The producing and trading classes gained largely by the changes which had now been accomplished. But no gain was comparable with that of the working-classes, who have passed during the reign of Victoria from oppression to power, and from being the victims of undue taxation into a position where the payment of taxation is in large measure optional.

It was estimated, about the close of the war, that a workman paid nearly eleven pounds annually to sustain the government and to protect native industry. In the case of a workman paid as the handloom weaver was, this absorbed nearly one-half of his income.

Thirty years later, when their condition had begun to improve, Mr. Cobden reckoned that the working-classes paid to the government from 4s. up to 16s. of every pound which they expended on certain great staple articles of their consumption. "For every 20s. which the working-classes expend on tea, they pay 10s. of duty; for every 20s. they expend on sugar, they pay 6s. of duty; for every 20s. they expend on coffee, they pay 8s. of duty; on soap, 5s.; on beer, 4s.; on tobacco, 16s.; on spirits, 14s." They were now relieved from the tax - impossible to be estimated - which they paid on bread and beef in order to support British agriculture; but still their contribution to the national revenue was unduly large.

Other forty years and more have passed, and our method of taxation no longer presents any feature of injustice. The net expenditure of the nation is about ninety million. ^Of this huge sum forty-two million is levied on intoxicating drinks and on tobacco; four and a half million is levied on tea; the balance is contributed by the wealthier class in the form of income-tax, stamp-duties, and otherwise. The working-man can at pleasure exempt himself from bearing any share of the taxation which is laid upon drinks and tobacco. There remains his tea, the only article indispensable to his welfare on which taxation can. be demanded of him. The tax levied on this article averages less than three shillings annually for each of the population. For this surely moderate exaction of less than one penny per week, any working-man who chooses, can enjoy the advantages of British citizenship. The injustice of ages has been cancelled. The Hampdens of the future must be contented to occupy themselves mainly with the correction of small and uninteresting evils.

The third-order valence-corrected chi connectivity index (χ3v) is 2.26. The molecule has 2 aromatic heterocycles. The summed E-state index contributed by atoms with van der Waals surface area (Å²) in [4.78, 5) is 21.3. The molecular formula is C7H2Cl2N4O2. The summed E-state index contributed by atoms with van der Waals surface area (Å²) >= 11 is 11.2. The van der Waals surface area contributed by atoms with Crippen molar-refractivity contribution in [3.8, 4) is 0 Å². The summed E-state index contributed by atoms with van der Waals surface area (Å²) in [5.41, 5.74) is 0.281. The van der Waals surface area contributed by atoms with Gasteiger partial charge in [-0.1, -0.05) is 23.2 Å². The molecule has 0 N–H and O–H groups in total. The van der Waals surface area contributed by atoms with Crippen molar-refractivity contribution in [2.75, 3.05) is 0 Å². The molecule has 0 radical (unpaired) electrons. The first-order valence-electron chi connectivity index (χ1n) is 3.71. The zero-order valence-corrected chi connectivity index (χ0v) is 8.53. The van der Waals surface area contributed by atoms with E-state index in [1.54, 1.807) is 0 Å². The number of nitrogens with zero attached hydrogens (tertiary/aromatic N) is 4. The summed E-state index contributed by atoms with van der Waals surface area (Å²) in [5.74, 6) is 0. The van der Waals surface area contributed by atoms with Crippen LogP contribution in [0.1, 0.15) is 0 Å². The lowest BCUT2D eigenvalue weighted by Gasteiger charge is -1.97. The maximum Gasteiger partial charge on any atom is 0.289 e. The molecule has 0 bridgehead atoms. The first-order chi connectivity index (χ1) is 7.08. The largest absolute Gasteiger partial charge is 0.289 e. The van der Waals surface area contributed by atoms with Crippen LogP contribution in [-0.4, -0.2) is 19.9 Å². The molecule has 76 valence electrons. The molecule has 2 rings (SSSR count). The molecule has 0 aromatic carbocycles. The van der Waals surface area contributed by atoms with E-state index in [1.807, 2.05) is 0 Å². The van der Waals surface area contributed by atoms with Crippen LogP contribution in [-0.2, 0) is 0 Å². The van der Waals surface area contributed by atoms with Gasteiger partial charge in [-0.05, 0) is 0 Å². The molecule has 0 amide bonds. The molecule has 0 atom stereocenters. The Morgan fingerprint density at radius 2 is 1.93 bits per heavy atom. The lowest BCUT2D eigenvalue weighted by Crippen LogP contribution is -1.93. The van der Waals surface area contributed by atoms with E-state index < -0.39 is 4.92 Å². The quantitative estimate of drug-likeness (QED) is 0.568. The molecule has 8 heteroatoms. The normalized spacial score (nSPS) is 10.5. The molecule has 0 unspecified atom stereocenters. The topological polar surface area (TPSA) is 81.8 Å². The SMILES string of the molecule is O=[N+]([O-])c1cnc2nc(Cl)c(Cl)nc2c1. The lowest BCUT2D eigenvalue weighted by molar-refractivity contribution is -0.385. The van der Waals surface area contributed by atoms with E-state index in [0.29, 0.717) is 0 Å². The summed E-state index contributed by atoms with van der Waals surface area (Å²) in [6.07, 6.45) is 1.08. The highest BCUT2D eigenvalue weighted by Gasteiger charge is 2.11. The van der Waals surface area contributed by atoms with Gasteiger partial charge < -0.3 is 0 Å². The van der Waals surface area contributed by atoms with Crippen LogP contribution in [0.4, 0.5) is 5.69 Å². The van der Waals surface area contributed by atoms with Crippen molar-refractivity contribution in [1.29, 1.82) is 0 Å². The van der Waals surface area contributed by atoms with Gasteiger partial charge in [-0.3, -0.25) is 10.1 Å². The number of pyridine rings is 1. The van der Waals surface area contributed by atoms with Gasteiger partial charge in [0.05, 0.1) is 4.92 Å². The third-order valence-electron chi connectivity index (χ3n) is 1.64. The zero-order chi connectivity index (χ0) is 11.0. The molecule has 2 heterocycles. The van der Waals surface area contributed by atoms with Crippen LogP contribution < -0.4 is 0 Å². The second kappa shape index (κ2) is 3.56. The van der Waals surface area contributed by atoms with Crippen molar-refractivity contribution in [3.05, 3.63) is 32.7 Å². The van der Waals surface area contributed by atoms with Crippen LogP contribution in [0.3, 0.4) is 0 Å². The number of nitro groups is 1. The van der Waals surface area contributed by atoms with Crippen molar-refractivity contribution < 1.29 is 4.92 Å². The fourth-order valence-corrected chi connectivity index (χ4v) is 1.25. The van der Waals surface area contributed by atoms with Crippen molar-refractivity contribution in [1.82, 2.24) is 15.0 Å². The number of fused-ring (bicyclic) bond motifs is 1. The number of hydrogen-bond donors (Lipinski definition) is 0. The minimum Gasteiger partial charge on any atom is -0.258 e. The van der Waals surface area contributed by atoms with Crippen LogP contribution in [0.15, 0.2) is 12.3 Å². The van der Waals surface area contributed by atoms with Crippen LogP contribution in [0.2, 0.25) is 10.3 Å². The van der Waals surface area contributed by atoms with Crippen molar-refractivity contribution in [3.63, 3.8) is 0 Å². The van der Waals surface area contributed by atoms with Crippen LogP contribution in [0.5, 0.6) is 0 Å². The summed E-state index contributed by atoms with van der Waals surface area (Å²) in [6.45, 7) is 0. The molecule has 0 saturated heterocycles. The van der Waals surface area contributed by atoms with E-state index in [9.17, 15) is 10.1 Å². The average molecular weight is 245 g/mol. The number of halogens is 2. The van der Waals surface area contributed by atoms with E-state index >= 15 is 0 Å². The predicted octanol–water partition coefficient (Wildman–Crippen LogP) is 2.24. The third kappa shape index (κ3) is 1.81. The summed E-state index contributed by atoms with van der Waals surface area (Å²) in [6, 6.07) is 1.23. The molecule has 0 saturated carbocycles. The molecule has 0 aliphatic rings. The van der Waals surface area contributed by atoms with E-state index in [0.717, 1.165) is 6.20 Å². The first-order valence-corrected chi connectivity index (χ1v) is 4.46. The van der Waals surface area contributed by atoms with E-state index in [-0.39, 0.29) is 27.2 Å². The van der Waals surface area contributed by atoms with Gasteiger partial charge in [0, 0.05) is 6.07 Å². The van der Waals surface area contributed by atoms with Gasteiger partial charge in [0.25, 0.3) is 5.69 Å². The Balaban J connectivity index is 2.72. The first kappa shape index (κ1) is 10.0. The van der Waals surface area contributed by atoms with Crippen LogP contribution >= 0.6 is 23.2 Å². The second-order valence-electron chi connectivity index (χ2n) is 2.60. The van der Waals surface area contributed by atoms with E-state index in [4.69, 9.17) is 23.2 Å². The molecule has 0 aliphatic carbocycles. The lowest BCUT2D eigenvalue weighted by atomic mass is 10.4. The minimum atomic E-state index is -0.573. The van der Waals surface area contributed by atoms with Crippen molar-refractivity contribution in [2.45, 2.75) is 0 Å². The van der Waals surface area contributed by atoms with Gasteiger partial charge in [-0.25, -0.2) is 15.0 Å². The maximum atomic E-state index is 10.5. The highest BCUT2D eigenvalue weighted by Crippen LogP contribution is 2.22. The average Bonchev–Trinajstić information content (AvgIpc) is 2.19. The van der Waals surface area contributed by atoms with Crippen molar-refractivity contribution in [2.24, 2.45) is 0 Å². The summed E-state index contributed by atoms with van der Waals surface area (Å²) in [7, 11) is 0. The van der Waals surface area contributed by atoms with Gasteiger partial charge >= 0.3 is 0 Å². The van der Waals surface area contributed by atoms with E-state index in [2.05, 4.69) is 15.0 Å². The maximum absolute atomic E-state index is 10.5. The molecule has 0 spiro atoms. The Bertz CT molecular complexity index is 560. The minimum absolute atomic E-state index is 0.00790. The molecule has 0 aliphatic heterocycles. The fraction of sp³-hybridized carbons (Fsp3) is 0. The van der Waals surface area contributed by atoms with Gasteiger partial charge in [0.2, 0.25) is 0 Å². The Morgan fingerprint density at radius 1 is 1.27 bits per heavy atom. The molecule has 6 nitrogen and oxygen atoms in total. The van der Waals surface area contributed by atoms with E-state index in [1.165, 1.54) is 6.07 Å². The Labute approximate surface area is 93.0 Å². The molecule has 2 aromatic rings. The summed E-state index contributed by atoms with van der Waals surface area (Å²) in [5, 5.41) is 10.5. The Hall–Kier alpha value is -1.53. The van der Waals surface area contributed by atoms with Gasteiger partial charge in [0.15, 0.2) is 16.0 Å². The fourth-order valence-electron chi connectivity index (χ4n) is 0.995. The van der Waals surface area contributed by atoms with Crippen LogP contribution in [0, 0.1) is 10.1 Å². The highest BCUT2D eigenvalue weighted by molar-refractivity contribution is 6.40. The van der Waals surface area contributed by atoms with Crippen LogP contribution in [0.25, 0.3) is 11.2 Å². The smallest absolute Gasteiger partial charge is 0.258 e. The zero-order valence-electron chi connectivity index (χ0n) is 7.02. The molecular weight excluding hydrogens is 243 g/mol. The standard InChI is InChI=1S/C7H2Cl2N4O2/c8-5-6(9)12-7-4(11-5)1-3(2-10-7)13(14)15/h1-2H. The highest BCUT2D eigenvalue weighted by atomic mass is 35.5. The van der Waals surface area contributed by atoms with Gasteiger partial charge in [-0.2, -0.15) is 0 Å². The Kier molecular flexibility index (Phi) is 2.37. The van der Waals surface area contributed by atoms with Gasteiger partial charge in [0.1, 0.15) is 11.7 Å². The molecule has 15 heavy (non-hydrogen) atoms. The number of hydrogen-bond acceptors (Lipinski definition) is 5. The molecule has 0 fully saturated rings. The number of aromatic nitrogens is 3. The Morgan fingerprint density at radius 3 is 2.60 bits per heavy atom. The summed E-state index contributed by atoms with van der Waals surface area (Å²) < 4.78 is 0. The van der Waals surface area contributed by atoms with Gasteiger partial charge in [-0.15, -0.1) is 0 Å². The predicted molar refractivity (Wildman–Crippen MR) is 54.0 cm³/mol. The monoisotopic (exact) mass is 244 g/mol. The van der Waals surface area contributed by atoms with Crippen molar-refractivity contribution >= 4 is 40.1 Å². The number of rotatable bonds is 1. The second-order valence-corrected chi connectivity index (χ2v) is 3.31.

Note. - There are a few problems which we have, thus far, failed to solve. Of these the following are perhaps the most notable:

  1. The Land Question. - In this country the people are wholly dissociated from a proprietary interest in the soil. So completely is this the case that one-half of our land is owned by about a thousand persons, and four-fifths by five or six thousand persons. In all other countries land is, to a very large extent, owned by the people. In France, for example, there are nearly eight million landed proprietors. Had the enormous concentration of British land been brought about by natural causes, it must have been accepted as just and reasonable, or, at all events, inevitable. But it is, in very large measure, artificial. The law of entail withdraws from the market the greater portion of our land; at the same time reducing its nominal owner to the position of holding a mere life-rent interest, and thus weakening his motive for developing its resources. The influence of the powerful legal guild has attached to the transfer of land enormous charges, which go far to prevent small purchases. It results from thus binding up the land into a small number of huge properties that the mass of the people are deprived of one of the most powerful motives for economy, and that one of the most desirable methods of obtaining subsistence is closed against them. It is said, in defence of the system, that under it the soil is made to produce more largely than in the hands of peasant proprietors. Scotland, where the system is seen at its worst, is the most highly productive country in the world. In Scotland the average production of wheat is thirty-four bushels per acre; in England it is twenty-nine bushels; in France it is only sixteen bushels. But this superiority is traceable to other causes than the land laws; for in Wurtemberg, where land is excessively subdivided, the production is larger than it is in England. Our artificial restrictions on the sale of land are, beyond question, prejudicial to the interests of the British people, and probably cannot be much longer endured. The circumstances of the time put the stamp of urgency upon the land question. In Canada and the United States are enormous tracts of fertile land which will compete year by year more keenly with our own soil in supplying the food of the British people. Our natural disadvantage is sufficiently great; if artificial disadvantage is not removed, the future of British land is gloomy indeed.